With preschool and kindergarten attendance dipping this year — in some areas significantly — schools are implementing multiple strategies to keep learning and funding continuing. Across the country, school systems are reporting notable decreases in K-12 enrollments this school year compared to previous years, particularly in preschool and kindergarten, which they attribute to the difficulties families are having with monitoring schooling from home for younger children and other challenges due to the pandemic.
Educators overwhelmingly agree that digital citizenship is critical to help students make informed decisions online and to build inclusive online communities. However, recent surveys show that most digital citizenship education focuses primarily on cyberbullying and privacy. While important, this approach to digital citizenship instruction is limiting and fails to promote the opportunities technology provides to empower students.
In nearly three decades as a school nurse, National Association of School Nurses President Laurie Combe has dealt with her share of infectious diseases. Before COVID-19, there was measles, tuberculosis and swine flu, which all required similar precautions, such as quarantine, contact tracing and educating the public about the risks of exposure and the benefits of immunizing children for prevention. “The reason we immunize children is because not only can they spread disease within the school community where it would have so much contact; but if we protect them in the school, we’re also protecting the broader community from the spread of these preventable diseases,” she said. “So the school really has a huge role to play in the health of the broader community.”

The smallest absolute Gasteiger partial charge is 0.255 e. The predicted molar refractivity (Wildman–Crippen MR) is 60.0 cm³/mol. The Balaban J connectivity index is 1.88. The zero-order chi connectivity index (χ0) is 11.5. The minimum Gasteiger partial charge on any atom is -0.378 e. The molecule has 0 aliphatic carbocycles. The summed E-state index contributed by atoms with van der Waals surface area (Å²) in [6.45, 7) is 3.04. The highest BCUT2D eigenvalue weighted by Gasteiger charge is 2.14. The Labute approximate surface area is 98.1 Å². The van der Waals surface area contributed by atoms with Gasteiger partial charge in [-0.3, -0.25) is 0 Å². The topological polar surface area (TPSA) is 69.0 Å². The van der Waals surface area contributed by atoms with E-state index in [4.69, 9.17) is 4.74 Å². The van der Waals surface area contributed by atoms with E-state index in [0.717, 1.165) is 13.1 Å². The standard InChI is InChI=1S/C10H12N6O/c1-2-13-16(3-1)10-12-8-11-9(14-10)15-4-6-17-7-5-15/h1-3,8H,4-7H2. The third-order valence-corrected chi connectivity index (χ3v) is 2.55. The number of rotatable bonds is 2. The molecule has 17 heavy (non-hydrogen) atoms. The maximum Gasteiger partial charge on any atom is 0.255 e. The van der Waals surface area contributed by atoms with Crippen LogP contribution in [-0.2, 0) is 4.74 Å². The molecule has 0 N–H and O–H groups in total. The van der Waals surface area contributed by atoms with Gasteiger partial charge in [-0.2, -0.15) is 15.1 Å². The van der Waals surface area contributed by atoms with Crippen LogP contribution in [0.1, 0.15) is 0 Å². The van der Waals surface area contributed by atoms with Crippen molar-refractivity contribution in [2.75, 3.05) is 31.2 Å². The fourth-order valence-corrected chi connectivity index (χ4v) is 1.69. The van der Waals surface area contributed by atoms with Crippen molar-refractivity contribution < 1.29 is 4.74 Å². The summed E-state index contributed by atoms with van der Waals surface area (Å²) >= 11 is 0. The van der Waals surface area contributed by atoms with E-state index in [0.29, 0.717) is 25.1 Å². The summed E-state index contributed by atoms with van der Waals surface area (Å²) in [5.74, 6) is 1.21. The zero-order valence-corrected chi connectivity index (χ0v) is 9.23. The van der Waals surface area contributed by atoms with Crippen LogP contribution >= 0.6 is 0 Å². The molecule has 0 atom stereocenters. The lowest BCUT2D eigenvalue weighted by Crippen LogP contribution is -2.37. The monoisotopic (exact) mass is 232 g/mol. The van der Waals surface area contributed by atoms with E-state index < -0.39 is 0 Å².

A study published Thursday in the journal Educational Evaluation and Policy Analysis found teacher evaluation practices unfairly penalized Black teachers in Chicago Public Schools for teaching in low-income, disadvantaged neighborhoods. The typical Black Chicago teacher ranked in the 37th percentile of teacher observation scores, compared to the typical White teacher’s 55th percentile ranking. After researchers controlled the differences for factors such as academic achievement, poverty and student misconduct rates, however, the gap statistically disappeared. The study found 89% of the Black/White gap in classroom observation scores was driven by differences between the schools where the teachers worked.
Schools targeted for improvement: Are small sample sizes masking poor school performance? (Infographic)
In some states, a disproportionately large share of schools identified for Targeted Support and Improvement (TSI) are middle schools that have low-performing students with disabilities. In one state, these middle schools accounted for 67% of all TSI schools in the state. The Regional Educational Laboratory Mid-Atlantic partnered with two states in the region to explore why this might be. We examined school accountability systems in two states and identified two features that, when combined, make middle schools more likely than other schools to be identified for TSI because of the performance of their students with disabilities.
In this Data Note, researchers summarize selected findings on teaching and learning in the face of a pandemic by drawing on surveys administered via the RAND American Educator Panels (AEP) to nationally representative samples of teachers and principals in early October 2020. The findings paint an alarming picture of how the 2020–2021 school year is unfolding. Even though teachers are working more hours than they were before the pandemic, students are likely not getting all the curriculum content and instruction that they would have received during a normal school year. Students from vulnerable populations might be particularly likely to slip through the cracks.